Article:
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Does this happen to you? You show up a few minutes early to a meeting, and everyone sitting around the table is absorbed in their various screens. Nobody is talking to each other. Folks are reading e-mail on laptops, iPads, and phones. Everyone is busy checking their calendars, finishing a note, and trying to get caught up. Pre-meeting time is precious time. No sense wasting these scarce found minutes with chitchat.
Our workplace screen behaviors are a reflection of our social screen behaviors. Whole families spend entire restaurant meals absorbed in their giant cell phones. Friends text (or Instagram or Snapchat or KakaoTalk) while standing 3 feet apart from one another. We sit in bed next to our partners at night, and first thing in the morning, pecking and swiping away at our various screens.
Our screens are apparently more interesting than our colleagues, our friends, and our families. The constant flood of e-mails requires tending. The stream of information flowing towards us on our screens threatens to drown us unless we constantly keep it at bay. How we deal with e-mails and messages reminds me of those residents living adjacent to the Mississippi river during flooding, desperately stacking sandbags in the hope that the levee will not overflow.
Daniel Levitn, in his book The Organized Mind, makes the point that highly successful people often have the gift of being fully in the moment with whoever they interact with. Super high achievers are surprisingly often terrific listeners.  They may not spend very much time with you, but when you are with them they will make you feel like they don’t need to be anywhere else.   One reason why superstars are so present is that they have lots of help.  Unlike us, who keep our own schedules and manage our own communications and make our own appointments, they have people who do this hard work for them.  They are not worried about where they need to be next as someone else is doing all the worrying.   They are not anxious about falling behind on e-mails as someone else is sorting and triaging.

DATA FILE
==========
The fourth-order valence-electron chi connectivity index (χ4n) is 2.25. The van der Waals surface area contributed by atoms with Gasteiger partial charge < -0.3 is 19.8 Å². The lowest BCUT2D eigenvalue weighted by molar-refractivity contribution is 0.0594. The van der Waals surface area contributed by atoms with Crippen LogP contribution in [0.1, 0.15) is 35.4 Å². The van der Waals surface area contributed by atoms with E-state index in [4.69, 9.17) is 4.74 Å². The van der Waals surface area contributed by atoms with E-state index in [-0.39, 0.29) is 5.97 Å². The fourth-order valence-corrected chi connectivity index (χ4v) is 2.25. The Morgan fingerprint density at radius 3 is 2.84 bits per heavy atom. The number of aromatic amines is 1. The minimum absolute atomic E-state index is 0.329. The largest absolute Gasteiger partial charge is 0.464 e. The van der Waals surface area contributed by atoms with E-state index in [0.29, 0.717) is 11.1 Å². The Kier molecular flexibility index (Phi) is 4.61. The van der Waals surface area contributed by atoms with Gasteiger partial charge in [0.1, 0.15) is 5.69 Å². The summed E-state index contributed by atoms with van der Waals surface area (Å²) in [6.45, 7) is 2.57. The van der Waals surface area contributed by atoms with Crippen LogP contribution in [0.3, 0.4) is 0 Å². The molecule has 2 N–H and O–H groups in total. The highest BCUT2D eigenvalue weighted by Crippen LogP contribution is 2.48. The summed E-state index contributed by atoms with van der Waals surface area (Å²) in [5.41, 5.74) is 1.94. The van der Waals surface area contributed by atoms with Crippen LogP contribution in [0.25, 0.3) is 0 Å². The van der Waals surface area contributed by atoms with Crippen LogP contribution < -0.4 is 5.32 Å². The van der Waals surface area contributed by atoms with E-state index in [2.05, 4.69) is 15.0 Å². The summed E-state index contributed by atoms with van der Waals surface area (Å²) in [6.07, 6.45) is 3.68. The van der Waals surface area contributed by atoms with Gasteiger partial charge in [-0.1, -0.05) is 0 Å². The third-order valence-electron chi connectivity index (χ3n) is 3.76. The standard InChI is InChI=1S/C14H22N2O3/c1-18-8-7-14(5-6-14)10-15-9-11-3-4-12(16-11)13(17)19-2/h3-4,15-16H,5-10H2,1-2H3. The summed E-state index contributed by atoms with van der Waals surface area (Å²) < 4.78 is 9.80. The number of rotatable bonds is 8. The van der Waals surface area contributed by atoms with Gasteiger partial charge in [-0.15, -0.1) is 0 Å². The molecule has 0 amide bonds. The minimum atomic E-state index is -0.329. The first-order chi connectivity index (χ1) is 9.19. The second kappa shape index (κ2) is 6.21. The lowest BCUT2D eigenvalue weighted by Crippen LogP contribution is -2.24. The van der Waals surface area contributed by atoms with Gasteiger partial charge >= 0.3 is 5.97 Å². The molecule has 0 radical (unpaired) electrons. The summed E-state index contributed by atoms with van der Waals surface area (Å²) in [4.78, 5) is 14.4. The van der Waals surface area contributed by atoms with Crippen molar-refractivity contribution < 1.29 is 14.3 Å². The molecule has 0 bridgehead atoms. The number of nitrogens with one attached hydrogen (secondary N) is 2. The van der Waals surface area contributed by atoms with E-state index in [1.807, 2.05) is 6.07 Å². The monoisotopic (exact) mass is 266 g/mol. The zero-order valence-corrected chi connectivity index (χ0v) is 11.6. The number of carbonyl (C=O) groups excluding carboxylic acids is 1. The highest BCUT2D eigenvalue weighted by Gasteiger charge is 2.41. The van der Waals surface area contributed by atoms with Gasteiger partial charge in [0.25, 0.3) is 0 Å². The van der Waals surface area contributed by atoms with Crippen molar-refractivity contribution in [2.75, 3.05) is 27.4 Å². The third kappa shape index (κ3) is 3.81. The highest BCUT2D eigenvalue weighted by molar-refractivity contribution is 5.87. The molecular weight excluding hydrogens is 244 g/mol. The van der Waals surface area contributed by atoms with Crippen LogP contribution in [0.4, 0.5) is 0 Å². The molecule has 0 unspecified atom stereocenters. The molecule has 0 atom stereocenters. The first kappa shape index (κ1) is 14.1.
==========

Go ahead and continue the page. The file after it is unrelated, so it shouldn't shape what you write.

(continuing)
Since reading The Organized Mind I’ve vowed to at least try to act like a really successful person. If I am in a conversation I am actively trying to devote all my energy to that conversation. If I am in a meeting I am trying not to think of the next one. If I am in a meeting I am working hard not manage messages and task associated with another meeting. If I get to the meeting early, I try to talk to those with me around the table.
This effort at being present is, of course, doomed to failure. Actions will fall short of aspirations. No matter, as being in the moment with our colleagues is too important not to at least attempt.
Stop doing e-mails during meetings. Whatever it is, it can wait.
Put down the screen. Have a conversation.

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